11. It might take a while.
  12. Take advice from your mum. She had a life before you, you know.
  13. Yoga isn’t for skinny, chai drinking, twats. Stretching will sort your life-long back issues out. Put on a pair of leggings and suck it up.
  14. Spend less time worrying about irrational things. Gravity will not all of a sudden cease to exist and you will not disappear into a black hole. Also, stop watching programmes about space.
  15. Keep some opinions to yourself. Even if you feel like you should be honest all the time, take the time to taste your words before you spit them out. Not everyone needs your thoughts on everything.
  16. Never give an opinion on someone else’s relationship. Only listen.
  17. Tell people if you think they are hot/talented/interesting. Unless they’re Taylor Swift. She already knows.
  18. Hard work always pays off. As does asking for something you know you won’t be offered.
  19. Never arrange something for 9 o’clock on a Sunday morning. You will be hungover and your mate will, no doubt, be hungover too. It will inevitably lead to overeating, self-loathing and no future friend plans.
  20. Don’t be afraid to go into McDonald’s alone and order a large meal after a night out. That, dear friend, is practical independence.
  21. Learn to love your freckles. They aren’t going anywhere- and they’re actually not that bad.
  22. Make your frikkin’ bed in the morning.
  23. Don’t forgive your guy mates for being dicks to girls. Don’t ignore it when your girl mates treat men like shit. There’s no explanation for where your moral compass disappears to at times like these but be sure to give your friends a kick to the shins when they deserve it too.
  24. If you get turned down for a job, it’s not that you weren’t good enough. You just weren’t a good enough fit.
  25. You wear fake tan. Don’t buy white bed sheets.
  26. Men, although it might not seem it sometimes, have hearts too. Be careful with them.
  27. You will go on some really, really bad dates. That’s okay. They’re there to make sure you notice the good ones.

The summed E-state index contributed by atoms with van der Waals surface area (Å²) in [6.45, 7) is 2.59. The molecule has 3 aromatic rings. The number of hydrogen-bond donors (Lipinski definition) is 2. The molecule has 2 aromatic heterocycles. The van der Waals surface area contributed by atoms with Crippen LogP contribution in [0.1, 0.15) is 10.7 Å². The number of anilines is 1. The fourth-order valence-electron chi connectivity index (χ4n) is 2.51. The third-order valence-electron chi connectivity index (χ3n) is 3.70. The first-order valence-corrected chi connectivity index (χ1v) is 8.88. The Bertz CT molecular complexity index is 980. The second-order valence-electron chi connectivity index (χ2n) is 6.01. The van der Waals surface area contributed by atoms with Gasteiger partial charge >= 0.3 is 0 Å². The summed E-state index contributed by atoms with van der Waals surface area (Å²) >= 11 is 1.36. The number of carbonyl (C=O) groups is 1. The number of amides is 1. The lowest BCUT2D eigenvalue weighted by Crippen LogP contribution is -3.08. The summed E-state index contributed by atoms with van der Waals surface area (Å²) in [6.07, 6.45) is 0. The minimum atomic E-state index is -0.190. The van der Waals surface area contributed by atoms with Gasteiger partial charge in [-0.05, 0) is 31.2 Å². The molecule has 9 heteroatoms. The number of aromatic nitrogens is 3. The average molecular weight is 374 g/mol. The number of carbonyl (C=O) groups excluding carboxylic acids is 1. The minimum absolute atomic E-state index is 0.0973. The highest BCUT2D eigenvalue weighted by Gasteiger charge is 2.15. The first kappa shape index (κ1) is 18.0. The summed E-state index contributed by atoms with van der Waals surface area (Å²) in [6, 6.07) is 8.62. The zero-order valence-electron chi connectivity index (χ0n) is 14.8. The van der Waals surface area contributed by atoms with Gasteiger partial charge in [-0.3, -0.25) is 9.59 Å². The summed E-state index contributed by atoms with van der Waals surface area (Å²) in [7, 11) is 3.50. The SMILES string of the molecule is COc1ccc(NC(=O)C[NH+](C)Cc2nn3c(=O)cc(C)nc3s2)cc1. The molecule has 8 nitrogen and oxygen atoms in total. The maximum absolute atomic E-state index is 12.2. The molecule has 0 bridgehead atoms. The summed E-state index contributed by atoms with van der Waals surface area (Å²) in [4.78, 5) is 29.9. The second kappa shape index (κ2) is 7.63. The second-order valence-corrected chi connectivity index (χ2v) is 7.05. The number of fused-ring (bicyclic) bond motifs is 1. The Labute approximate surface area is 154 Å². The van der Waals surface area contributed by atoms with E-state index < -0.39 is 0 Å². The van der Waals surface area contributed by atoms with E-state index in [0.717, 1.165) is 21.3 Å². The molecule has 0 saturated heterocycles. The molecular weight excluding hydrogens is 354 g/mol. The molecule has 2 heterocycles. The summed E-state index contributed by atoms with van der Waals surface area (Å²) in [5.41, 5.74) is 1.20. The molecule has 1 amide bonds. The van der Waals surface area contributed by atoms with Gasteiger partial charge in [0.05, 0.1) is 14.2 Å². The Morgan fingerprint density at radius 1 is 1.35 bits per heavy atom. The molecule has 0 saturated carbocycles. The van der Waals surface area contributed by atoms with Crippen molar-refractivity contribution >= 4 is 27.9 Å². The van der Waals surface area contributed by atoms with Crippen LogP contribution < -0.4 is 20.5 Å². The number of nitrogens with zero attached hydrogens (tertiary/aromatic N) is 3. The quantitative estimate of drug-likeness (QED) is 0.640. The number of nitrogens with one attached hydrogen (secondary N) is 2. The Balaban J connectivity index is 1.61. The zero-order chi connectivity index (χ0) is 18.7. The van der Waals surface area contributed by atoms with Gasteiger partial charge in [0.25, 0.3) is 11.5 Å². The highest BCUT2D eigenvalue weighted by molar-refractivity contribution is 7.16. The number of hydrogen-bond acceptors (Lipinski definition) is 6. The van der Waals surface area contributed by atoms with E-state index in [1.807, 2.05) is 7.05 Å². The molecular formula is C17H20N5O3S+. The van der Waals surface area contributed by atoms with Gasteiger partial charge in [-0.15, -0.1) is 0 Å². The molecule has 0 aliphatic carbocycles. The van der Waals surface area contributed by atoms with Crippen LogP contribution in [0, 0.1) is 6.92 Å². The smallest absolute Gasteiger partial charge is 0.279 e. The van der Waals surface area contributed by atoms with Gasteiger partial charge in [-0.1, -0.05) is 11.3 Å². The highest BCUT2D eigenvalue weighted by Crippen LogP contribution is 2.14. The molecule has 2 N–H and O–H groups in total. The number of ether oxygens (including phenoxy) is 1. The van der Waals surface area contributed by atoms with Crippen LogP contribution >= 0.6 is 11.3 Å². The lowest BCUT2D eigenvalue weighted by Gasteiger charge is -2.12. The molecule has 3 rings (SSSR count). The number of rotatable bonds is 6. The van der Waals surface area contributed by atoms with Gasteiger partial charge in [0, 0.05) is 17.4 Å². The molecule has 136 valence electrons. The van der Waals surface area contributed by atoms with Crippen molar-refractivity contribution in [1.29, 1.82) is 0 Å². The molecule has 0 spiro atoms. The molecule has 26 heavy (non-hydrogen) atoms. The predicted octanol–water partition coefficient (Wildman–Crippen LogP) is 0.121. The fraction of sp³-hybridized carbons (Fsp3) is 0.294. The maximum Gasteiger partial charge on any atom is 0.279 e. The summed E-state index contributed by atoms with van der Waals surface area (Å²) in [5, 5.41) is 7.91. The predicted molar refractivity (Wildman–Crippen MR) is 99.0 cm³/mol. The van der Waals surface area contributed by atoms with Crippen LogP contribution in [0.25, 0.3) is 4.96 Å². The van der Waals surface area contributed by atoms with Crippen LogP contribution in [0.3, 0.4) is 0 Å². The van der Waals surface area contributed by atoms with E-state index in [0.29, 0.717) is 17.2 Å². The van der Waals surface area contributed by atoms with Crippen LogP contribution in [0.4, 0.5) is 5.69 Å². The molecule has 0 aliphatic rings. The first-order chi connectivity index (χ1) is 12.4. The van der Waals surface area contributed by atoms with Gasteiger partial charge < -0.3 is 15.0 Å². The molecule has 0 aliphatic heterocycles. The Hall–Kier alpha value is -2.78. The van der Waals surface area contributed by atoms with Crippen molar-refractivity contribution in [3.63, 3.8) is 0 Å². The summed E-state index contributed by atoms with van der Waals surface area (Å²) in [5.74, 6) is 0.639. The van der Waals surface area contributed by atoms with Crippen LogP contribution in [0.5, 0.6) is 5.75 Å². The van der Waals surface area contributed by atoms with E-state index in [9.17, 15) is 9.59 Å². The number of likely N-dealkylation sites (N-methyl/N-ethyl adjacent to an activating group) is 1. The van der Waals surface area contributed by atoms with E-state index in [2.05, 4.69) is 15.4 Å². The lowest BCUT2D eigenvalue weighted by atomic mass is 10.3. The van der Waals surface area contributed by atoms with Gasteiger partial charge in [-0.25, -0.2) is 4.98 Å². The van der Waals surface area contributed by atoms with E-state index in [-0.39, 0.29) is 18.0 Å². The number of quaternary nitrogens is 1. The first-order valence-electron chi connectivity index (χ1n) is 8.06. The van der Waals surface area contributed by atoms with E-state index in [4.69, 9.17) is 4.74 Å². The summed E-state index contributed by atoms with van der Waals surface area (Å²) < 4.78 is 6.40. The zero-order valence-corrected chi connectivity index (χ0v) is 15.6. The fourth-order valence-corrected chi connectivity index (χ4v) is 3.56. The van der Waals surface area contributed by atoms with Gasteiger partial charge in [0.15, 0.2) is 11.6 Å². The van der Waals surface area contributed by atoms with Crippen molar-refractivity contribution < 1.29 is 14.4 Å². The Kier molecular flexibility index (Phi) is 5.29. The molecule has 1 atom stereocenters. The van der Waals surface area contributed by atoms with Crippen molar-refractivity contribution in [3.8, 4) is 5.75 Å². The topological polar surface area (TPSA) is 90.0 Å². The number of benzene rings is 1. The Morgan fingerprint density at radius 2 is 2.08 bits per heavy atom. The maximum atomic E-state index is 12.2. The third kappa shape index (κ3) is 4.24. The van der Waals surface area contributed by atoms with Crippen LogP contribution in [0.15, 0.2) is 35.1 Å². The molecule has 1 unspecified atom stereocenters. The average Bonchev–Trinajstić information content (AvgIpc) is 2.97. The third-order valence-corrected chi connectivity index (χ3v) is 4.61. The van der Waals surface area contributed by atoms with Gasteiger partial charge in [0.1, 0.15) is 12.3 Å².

28. Don’t not go in the pool because people will see you in a bikini. Literally no one is looking. They’re too busy worrying about which filter to use on their ‘Good Monday at the office?’ shot.
  29. You will look back on your zero-responsibility retail jobs with fond memories. Don’t. It was hell.
  30. Be a writer. Stop making excuses and take the risk. You’re just wasting time and money pretending you want to be, or do, anything else.
  31. You’re allergic to cats. Stop touching them.
  32. Don’t do shots. You know why.
  33. You will think you have been in love and then you will fall in love and realise you hadn’t been in love until then.
  34. Continue to forget to take photos on fun nights out and day trips away. It means you’re having too much of an interesting time and that is only a good thing.
  35. Realise that you actually don’t know anything and that you’ve got at least another 34 years’ worth of lessons to learn. Brace yourself. The next chapter is a big one.

HAPPY PLACE

Whenever something goes wrong, I head to Hyde Park.

Whether the god-awful Winter Wonderland is on or whether it’s hot enough to take a dip in the lido, it’s the place that I go to do all of my best thinking. I’m hard pushed in central London to find places to clear my mind and, as one of the more greener settings in the capital, it really helps to escape the concrete and just… breathe.

Luckily for me, the park is walking distance from my parent’s house. Yes, I know. This means that I can just slip on a pair of boots and take a wander to my happy place at a moments notice.

This weekend, for no particular reason, Ryan and I decided to cycle to that happy place and it was as DI-VINE as always.

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  Whether you’re visiting London or have lived here longer than I have, an afternoon spent exploring our most famous park is an afternoon well spent.